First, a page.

Now, as soon as the clock hits 16:00, I’m out the door and on my bike. I have time to spend with my family in the morning before they leave for wor, and I’m helping out around the house more.
Unfortunately, there’s not much in the way of pubs and cinemas; most are open with social-distancing measures, but I still don’t feel safe going (I’ve had pneumonia twice). Fortunately I don’t seem to require as much human-interaction as some of my colleagues, so I’m not feeling the effects of this yet.
Mentally, work feels less like work
At first, this was an issue; I liked having the separation of an office where Work Things happened, and a home where Home Things happened. Now it’s all merged into one location (i.e. my bedroom), I’m personally finding it a lot more enjoyable. As mentioned above, I find my productivity improves with regular breaks. Sometimes breakthroughs about what I’m working on come to me while I’m playing my guitar or walking around the block.
Company has been very supportive
I’m pleased with how Arm have handled this. They are not taking a one-size-fits-all approach, and if you have some circumstances (kids, short appointments, etc.), within my team at least, they trust you enough that a Slack message is enough. If you need to go AFK for 30 minutes, that doesn’t seem to be an issue.
Throughout this whole process, they have emphasised that they understand people will have different circumstances and will need to take time during the day to take care of them.
Unofficially the policy seems to be “don’t take the piss”. As long as your assigned work gets done on time, and you let people know what you’re doing, that’s enough.
Difficult to switch off
Whereas before there was physical separation between work and home, there now isn’t. I find it can sometimes be difficult to change modes in my head, and not always check Slack or make small adjustments to code.
I’ve set up a mute on my Slack notifications to try to mitigate this, but in today’s data-addicted world it can be difficult not to log in every so often and see what’s happening.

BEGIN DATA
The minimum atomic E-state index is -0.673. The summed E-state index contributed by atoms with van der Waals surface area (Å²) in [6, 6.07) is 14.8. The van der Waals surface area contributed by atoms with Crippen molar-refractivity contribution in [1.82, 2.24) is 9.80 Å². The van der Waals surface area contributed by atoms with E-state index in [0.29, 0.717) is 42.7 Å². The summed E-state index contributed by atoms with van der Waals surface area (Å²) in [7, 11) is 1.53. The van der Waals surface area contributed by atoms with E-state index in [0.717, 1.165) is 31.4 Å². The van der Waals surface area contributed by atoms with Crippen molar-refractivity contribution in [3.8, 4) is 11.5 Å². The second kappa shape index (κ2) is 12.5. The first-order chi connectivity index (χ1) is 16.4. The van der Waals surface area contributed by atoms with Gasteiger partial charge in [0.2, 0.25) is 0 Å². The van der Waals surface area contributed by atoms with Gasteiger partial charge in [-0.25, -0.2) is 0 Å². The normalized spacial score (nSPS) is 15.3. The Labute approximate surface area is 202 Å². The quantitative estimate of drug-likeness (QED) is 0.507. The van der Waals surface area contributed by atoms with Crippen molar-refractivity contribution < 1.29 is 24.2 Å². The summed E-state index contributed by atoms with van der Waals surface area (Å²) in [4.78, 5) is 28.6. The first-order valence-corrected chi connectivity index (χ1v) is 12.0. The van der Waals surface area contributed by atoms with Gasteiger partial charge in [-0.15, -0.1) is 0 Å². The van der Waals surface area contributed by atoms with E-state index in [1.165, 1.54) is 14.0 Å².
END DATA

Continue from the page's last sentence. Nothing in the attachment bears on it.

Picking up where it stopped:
Difficult to onboard new people
As mentioned further up, joining a new project while everyone was working from home was not ideal. I’m not sure how this problem could be solved, perhaps there’s a gap in the market for a company to create some software to do this. Because we communicate mainly via IM, I felt like I was bothering people with my inane questions. We do have a well-maintained Confluence, but as I’m sure anyone who’s used Confluence knows, its discovery features are… lacking somewhat.
Spontaneous conversations have disappeared
There are people I would have spoken to on smoke breaks or in the kitchen that I’ve barely talked to since the lockdown. If you’re having a bad day it can be nice to commiserate with someone over a tea, but in today’s world of everything-happens-in-IM, the spontaneity just isn’t there, and it can feel awkward. We tried having some daily “tea break” open-conversation calls, but attendance was just so low we cancelled them; the general feeling was they were enforced fun.
While I’m not sure WFH is the future in an unchanged form from how we’ve been practising it, I certainly think a move to more flexible working is both inevitable and beneficial.
I would like to see the office become more of a place of meeting rather than a place of work.
Further, it’s clear it has not worked for everyone. WFH definitely didn’t work for me for the first few months, and I’m not sure we can expect new joiners, perhaps people who’ve just graduated from uni, to be able to hit the ground running without physical, in-presence support.
The main takeaway from this experience for me is this:
The one-size-fits-all way of working we currently have does not fit everyone.
I think going forward companies will have to look at their approach to flexible-working. As I said, not everyone works in the same way, and enforcing a certain way of working may help those who find that way of working productive, but it can hinder those who don’t.